IAS Officer Restores 178 Water Bodies in 3 Months

IAS Officer Restores 178 Water Bodies in 3 Months
Puducherry’s Karaikal district has been badly afflicted with water scarcity. Ground water level went down up to 300 feet, as rains are deficient, and water received from Cauvery river is inadequate. Farmers could cultivate barely a small fragment of their land. The administration had declared the district as ‘drought affected.’
Vikranth Raja, the then District Collector, took it up as a challenge. Feeling this was his time to lead in order to mitigate the sufferings of the farmers and the general public, he launched the ‘Nam Neer’ (Our Water) project to revive the 450 polluted, damaged, and dried up water bodies.
Learning from the flood management methods employed by the engineers of the 9th Century Chola Dynasty, who not only kept Cauvery waters from flooding the agricultural fields, but had created an efficient system of channels and bunds to harvest rain water and meet the water needs of the people the year round, he managed to have 178 water bodies desilted and revived in a short period of just three months!
How did he do it?
Raja was a hands-on man.  He began with reviving the pond attached to Karaikal’s famous temple, Thirunallaru. In less than 3 weeks the pond was desilted. He motivated authorities of many other temples to clean the ponds attached to them using temple funds. It led to the revival of 30 ponds.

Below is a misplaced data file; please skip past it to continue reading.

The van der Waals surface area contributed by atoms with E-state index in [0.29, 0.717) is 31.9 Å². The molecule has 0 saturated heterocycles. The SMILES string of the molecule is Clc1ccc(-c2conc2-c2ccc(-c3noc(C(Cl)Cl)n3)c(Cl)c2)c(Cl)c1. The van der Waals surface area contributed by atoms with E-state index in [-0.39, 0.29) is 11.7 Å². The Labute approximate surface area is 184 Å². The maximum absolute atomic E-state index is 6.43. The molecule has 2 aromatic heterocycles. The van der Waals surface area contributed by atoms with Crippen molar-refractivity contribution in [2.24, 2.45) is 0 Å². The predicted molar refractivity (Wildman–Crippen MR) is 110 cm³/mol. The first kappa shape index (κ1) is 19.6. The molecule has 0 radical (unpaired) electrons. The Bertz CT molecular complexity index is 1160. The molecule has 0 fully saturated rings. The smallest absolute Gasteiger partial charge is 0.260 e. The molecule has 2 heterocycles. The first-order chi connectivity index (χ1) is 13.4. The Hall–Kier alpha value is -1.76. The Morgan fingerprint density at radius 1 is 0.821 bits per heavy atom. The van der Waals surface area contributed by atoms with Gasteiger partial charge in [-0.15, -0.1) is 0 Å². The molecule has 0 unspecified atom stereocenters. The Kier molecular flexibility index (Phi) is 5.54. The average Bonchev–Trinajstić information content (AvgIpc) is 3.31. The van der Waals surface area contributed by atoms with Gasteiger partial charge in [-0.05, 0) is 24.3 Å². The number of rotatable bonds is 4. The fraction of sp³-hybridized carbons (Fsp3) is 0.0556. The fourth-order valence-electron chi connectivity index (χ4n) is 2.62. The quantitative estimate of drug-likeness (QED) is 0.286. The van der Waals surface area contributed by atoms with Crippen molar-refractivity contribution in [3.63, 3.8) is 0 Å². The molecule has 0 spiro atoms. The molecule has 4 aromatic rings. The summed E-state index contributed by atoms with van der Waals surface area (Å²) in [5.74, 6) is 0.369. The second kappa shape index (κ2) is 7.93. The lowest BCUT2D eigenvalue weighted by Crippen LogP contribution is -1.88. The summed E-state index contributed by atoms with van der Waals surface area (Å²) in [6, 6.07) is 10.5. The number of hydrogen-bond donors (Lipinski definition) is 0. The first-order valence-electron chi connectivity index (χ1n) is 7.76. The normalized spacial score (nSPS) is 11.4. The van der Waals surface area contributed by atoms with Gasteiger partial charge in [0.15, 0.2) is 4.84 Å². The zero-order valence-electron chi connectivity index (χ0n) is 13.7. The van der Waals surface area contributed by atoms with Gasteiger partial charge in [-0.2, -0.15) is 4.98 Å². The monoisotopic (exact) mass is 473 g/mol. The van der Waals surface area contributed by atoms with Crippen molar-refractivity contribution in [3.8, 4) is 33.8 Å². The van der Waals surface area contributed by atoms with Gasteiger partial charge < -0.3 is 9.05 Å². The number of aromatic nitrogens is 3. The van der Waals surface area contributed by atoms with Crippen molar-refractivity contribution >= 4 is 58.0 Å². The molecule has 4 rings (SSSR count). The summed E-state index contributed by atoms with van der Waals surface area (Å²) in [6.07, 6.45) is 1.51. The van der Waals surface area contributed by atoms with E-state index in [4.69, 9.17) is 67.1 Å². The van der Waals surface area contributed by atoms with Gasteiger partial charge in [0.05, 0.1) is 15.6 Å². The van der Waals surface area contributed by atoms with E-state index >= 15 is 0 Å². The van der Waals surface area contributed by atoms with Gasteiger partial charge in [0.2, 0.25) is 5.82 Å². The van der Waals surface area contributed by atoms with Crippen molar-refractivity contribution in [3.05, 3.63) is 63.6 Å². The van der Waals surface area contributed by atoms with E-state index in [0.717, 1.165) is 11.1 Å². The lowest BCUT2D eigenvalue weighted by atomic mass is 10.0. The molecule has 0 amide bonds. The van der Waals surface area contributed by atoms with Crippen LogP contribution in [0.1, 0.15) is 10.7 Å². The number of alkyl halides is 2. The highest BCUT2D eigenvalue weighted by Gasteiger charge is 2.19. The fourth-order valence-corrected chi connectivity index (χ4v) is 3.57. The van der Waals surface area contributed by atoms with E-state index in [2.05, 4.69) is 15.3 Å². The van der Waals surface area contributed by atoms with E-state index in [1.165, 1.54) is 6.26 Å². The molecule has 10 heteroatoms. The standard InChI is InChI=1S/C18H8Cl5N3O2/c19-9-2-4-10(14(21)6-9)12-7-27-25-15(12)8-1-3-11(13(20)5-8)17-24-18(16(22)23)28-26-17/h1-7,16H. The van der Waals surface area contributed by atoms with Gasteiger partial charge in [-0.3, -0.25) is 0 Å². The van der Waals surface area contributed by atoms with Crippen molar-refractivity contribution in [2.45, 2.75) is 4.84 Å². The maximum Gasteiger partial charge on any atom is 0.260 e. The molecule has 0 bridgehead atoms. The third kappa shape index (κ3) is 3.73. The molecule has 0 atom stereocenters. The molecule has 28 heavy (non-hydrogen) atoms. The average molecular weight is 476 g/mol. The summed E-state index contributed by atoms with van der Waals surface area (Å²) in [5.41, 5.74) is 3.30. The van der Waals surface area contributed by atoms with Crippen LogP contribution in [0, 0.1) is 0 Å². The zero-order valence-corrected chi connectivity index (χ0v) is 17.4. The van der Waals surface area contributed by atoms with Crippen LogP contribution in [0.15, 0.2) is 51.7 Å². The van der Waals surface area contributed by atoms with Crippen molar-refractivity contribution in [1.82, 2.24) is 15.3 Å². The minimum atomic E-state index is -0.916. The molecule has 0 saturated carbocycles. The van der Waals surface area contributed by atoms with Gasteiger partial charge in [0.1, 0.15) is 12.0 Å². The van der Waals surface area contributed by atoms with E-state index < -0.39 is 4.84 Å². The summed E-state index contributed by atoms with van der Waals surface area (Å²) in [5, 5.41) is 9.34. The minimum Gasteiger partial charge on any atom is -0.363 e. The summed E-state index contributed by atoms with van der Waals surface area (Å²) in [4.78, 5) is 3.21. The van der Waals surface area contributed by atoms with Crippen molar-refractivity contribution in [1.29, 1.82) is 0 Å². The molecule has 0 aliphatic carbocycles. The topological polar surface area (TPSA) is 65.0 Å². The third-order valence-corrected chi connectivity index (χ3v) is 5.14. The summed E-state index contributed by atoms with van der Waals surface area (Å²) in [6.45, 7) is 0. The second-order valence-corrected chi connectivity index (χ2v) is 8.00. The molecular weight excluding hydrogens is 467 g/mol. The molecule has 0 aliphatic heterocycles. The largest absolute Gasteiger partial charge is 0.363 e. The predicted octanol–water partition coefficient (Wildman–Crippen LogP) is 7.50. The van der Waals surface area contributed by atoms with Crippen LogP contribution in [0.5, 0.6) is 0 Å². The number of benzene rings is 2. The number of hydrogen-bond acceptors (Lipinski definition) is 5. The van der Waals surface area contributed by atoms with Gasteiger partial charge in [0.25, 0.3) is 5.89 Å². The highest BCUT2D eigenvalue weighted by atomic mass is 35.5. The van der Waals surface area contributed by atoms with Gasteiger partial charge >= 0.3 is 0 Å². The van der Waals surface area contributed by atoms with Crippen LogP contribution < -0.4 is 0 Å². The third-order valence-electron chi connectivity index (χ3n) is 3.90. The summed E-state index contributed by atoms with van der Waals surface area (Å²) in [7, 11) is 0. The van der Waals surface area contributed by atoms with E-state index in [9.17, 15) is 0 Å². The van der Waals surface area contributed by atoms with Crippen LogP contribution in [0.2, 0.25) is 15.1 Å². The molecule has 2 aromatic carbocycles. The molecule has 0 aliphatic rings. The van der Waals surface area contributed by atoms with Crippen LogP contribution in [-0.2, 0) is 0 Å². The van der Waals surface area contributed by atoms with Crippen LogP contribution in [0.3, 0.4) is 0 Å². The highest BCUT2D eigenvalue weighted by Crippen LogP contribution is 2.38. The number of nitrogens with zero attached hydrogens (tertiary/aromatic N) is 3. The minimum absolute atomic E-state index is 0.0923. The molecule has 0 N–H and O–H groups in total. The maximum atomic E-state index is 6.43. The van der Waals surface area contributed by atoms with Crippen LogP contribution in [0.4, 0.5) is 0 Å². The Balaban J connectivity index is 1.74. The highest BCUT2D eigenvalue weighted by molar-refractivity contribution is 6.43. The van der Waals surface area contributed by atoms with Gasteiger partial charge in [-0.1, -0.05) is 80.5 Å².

To enlist the support of government employees, he introduced the concept of ‘Employee Social Responsibility’ (ESR). The employees of PWD and the Forest departments managed to revive and beautify close to 35 ponds with public support. Under the MGNREGA scheme, every village was asked to revive one pond, which led to restoration of as many as 85 ponds.

Raja’s massive awareness drive motivated the general public and the corporates to volunteer for the programme. Through CSR, 20 ponds and about 81 km stretch of canals were desilted, facilitating easy flow of water to agricultural lands. People and organizations offered free services.
The subsequent monsoon replenished the revived ponds, prompting farmers to till their land, at some places, after a gap of a number of years. The ground water table was raised by up to 10 feet between 2018-19. The general public too had plentiful quantities of water flowing into their households.
Raja’s leadership and his efforts to motivate all stakeholders to contribute to the project, gave a new life to the water resources of the Karaikal district.

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